So today was the second day I've been up early enough to eat breakfast since I've been here. I know, it sounds lazy waking up past 9:00, but when breakfast only consists of white rice, there's not a whole lot of incentive to wake up, walk out side in slippers across "campus" in 30 degree weather, down some stairs, and sit for 5 minutes to eat rice. Soooooooo I sleep instead. Anyway, when I came back to my room I signed on to SKYPE because I had a meeting with a band director in the US to discuss marching band shows for next year and I saw my cousin Amy was signed in and I became very excited to see and talk to my first family member in live time over seas! I gave her a jingle and I was talking with her, Emma, Uncle Ed, and Aunt Shari with in seconds!!!! We talked while Uncle Ed cooked dinner and I was able to hear about Amy's cheerleading, how Emma "loves" school, and Uncle Ed even beeped dad on the nextel so I could talk to him and hear his voice, over the phone and through the internet. Very short lived but very cool. Thanks Uncle ED! Some of my friends in the drumline came through my room at the same time and they were able to say hi to Aunt Shari and the girls. All in all we talked for over an hour and I was able to teach them some Japanese vocabulary. Here are still photos from my computer of us chatting - you can see my picture in the lower left corner.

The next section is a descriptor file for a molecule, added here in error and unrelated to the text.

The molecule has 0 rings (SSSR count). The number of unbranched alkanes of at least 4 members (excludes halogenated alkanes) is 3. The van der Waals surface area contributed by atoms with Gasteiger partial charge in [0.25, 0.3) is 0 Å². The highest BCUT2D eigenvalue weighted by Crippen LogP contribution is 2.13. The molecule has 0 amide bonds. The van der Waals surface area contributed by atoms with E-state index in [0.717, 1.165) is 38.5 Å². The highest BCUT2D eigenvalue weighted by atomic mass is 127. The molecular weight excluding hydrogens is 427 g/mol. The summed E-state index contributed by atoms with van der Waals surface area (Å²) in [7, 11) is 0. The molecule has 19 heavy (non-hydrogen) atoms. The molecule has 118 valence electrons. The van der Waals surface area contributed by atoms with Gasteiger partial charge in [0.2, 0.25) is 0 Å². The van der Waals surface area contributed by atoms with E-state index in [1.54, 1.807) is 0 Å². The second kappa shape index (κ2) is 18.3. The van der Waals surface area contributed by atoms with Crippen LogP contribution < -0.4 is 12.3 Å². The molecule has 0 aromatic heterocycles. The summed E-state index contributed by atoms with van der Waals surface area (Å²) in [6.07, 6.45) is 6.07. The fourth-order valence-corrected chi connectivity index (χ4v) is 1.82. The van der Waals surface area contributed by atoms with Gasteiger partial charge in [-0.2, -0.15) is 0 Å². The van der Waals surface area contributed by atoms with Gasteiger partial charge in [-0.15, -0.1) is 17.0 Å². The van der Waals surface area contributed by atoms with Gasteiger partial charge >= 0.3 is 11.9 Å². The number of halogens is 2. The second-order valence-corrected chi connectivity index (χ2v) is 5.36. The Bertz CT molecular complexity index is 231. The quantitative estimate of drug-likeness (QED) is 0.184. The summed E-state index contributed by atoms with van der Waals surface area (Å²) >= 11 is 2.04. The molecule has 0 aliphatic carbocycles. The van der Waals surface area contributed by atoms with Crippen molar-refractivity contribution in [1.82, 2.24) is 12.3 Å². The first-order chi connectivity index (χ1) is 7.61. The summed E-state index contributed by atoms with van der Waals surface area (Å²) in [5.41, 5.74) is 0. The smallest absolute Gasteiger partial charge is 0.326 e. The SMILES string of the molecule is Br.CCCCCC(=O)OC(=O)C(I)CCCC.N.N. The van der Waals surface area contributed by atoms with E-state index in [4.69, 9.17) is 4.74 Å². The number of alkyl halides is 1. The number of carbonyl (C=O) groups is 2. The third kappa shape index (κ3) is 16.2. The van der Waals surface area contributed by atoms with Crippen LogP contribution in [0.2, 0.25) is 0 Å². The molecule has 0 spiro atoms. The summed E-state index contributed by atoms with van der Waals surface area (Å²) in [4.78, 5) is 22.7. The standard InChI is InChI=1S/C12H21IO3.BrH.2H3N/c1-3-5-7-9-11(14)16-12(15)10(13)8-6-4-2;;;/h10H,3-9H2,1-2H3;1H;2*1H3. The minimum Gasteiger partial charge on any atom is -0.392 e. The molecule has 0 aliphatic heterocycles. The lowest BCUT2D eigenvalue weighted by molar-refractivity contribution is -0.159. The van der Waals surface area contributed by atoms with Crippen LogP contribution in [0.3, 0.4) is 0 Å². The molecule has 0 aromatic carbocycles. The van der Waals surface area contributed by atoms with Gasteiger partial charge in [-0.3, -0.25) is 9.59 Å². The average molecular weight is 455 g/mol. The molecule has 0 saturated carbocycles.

Here are the girls

... and Uncle Ed!

(Aunt Shari was unavailable at time of picture)


Ok so I was able to exchange my money last week. I took in my hard earned US dollars and came out with less money in JP Yen. As you probably know, since the US economy is terrible right now, Americans loose out on exchange rates. Yen sounds like more, but it's not. For example something that is about 10.00 dollars in America is 10,000 Yen in Japan. The reason for this is that they don't break their "dollar" into decimals (cents in America). So one Yen is literately that - just one yen. There is nothing less. Pretty smart if you ask me. They also only have 3 bank notes but have 6 coins. Again, very smart. The life expectancy of a coin is FARRRRRRRRR longer than that of a bill. The US tried to adopt the "dollar" coin, but it never caught, too bad for us - it costs us more in the long run.

These are approximately the same.

Here are all the coins. 1 Yen, 5 Yen, 10 Yen, 50 Yen, 100 Yen, and 500 Yen. Again, this is very rough, but about .01, .05, .10, .50, 1.00, and 5.00 USD.

... and the bills.